Dads Can Get Depression Post-Baby, Too

In the last decade, much progress has been made to bring maternal postpartum mood disorders further into the light, but what about paternal disorders?

On average, 10% of new dads experience paternal postnatal depression (PPND), though some studies show that number reaches up to 25%. The stats vary widely, because research on paternal disorders is still relatively new, but fathers can definitely suffer from it, and it often goes unnoticed.

Factors contributing to PPND are similar to those that affect women—hormone fluctuations (decreased testosterone and cortisol; increased estrogen and prolactin), sleep deprivation and lifestyle challenges. But there are also factors more specific to men: stress over increased finances, reduced/nonexistent sex life, loss of freedom, and worries about being a good dad and partner. Studies also show that men with a history of mood disorders are more likely to develop PPND.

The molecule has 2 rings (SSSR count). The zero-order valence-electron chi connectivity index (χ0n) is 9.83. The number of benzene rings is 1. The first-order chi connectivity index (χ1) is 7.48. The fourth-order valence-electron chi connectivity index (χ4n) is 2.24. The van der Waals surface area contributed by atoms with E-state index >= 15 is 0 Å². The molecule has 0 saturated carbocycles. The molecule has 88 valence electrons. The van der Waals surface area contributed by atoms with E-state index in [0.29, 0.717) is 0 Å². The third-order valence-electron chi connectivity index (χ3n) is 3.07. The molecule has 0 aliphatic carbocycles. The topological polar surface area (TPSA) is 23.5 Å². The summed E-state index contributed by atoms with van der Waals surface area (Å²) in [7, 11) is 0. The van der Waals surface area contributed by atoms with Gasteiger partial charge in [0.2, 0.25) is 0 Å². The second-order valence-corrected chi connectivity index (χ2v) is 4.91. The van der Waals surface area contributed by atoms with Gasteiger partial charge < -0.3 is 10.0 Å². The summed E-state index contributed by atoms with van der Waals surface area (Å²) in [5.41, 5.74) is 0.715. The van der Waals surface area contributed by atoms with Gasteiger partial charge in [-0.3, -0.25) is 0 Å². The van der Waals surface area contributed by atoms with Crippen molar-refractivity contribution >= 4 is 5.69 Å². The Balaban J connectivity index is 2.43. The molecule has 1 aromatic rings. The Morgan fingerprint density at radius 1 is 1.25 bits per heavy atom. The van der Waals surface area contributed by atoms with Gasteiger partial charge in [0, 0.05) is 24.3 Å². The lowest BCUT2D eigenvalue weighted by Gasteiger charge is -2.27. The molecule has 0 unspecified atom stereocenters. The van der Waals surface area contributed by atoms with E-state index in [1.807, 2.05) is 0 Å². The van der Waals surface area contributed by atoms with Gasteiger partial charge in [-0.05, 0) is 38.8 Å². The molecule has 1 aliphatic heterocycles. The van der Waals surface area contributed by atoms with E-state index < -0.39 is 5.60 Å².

The symptoms don’t necessarily manifest in the same way they do for women, and men are less likely to communicate how they’re feeling, which means less likely to seek help. So if your partner is suddenly burying himself in his work or behaving out-of-the-ordinary, it may be cause for concern.

Some signs of PPND

  • Depression/anxiety

  • Fatigue

  • Insomnia/hypersomnia

  • Weight loss/gain

  • Loss of interest in activities

  • Feelings of worthlessness

  • Irritability

  • Impulsivity

  • Aggressive, violent behavior

  • Substance abuse

If you’re concerned that your spouse may be suffering from PPND, let him know your observations and express that getting help ASAP is imperative—for him and your whole family. At Boot Camp, we encourage parents to talk about this topic before your baby is born, know the signs, and agree to seek professional support if either of you recognize the sign. No one should have to suffer in silence, and being mentally strong will allow your partner to feel and do his best.

Although it’s a very serious—and sometimes life-threatening—condition, with proper treatment and support, men can fully recover from PPND. Getting help can save a man’s life—or his marriage. And if a father can’t do it for himself, he should get help for the well-being of his child. Men need to recognize that depression is a medical condition – it’s not a weakness of character. For a man to admit he’s depressed isn’t unmanly or admitting defeat. It’s taking charge of his life.
— Will Courtenay, PhD, LCSW
Father, Therapist & Author